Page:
Results 1 to 4 of 4
  1. MaggyG

    polite form You

    Can I say "You are a passenger" applying to a very respectful man or if he or she is way older than me? Should I, in this case, use a capital letter Y in a pronoun 'You'? If I apply to a few or many people, stating that they are passengers, what pronoun describe them better? Thanks in advance. Olga

    • Join Date: Dec 2005
    • Posts: 43

    Re: polite form You

    I can't think of a situation where someone would need to be told they are a passenger. If it's very obvious the people are passengers, and you tell them they are, they may take it the wrong way. Do you work on some transportation service (train, plane)?. You might say "Welcome passengers" or just "Welcome aboard".

    Having said that, to apply to multiple people, "You are passengers" or "You all are passengers." . In Southern US dialect we say "Y'all are passengers." but that's only to be used in the South (interesting article about that here)

    English curiously lacks a singular-plural distinction in the second person even though all other European languages have both: French ("tu" versus "vous"), German ("du" versus "ihr"), Russian ("ty" versus "vy"), and so on. Some time ago, English distinguished between "thou (art)" and "you (are)." "Thou" was second person singular and "you" was second person plural. Somewhere in the shuffle of history that crucial distinction was lost.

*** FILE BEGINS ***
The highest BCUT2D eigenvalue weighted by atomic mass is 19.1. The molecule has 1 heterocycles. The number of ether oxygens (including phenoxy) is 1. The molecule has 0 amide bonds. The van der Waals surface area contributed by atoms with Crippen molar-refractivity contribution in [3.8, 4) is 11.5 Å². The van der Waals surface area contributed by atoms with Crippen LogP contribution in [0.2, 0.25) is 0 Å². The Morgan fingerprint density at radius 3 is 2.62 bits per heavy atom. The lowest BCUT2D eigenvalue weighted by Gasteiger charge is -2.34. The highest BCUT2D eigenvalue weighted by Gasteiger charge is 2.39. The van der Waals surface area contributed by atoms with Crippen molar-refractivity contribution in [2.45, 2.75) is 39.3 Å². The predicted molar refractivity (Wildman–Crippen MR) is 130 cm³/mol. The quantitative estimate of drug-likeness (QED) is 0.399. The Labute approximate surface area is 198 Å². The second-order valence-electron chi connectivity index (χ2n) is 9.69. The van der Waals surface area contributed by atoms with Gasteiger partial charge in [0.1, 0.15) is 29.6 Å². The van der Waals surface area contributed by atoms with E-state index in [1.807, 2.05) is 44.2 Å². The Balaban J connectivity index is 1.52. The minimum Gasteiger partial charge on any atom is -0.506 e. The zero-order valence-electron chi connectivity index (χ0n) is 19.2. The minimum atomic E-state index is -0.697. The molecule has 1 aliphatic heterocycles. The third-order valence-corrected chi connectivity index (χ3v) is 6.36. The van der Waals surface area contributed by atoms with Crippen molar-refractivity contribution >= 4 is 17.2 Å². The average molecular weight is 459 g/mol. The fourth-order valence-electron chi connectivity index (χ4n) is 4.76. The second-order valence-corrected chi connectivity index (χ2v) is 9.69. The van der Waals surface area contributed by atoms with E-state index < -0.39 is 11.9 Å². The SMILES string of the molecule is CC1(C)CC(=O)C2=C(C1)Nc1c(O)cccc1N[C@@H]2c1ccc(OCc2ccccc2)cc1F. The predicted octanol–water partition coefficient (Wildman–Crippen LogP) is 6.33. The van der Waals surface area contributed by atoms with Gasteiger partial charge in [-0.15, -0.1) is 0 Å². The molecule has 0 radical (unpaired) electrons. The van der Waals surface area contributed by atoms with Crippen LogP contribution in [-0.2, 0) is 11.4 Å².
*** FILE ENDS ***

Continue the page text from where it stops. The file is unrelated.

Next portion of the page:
Last edited by borat; 02-Dec-2005 at 18:21.

  2. #3

    Re: polite form You

    "You" is not used in English like it is used in Russian or German, or in Spanish etc. You don't need to use the capital letter to express your respect for an older person. Besides, how would you do it in oral speech? Politeness is expressed though some other ways in English, and by means of particular structures. That also depends on the context where you use the "you"s. Honestly I'm puzzled too, what for you should inform the person that he/she is a passenger But you can say something like: Please be advised that you are a passenger .... I think it will be polite enough, though may be the native speakers here will correct me

  3. #4

    Re: polite form You

    Yes, you is the plural, polite form like vi in Russian and vous in French, but the singular, thou, is no longer used (apart from in Yorkshire, sometimes)

Similar Threads

  1. past form of the verbs "lie / lay"
    By hela in forum Ask a Teacher
    Replies: 4
    Last Post: 09-May-2005, 09:50
  2. YOU, the respected form
    By Anonymous in forum Ask a Teacher
    Replies: 1
    Last Post: 27-Jul-2004, 22:50
  3. Polite forms exist in english grammar
    By Sorin in forum General Language Discussions
    Replies: 4
    Last Post: 11-Aug-2003, 19:23
  4. first form vs base form
    By Anonymous in forum Ask a Teacher
    Replies: 1
    Last Post: 03-Jan-2003, 17:01


Posting Permissions

  • You may not post new threads
  • You may not post replies
  • You may not post attachments
  • You may not edit your posts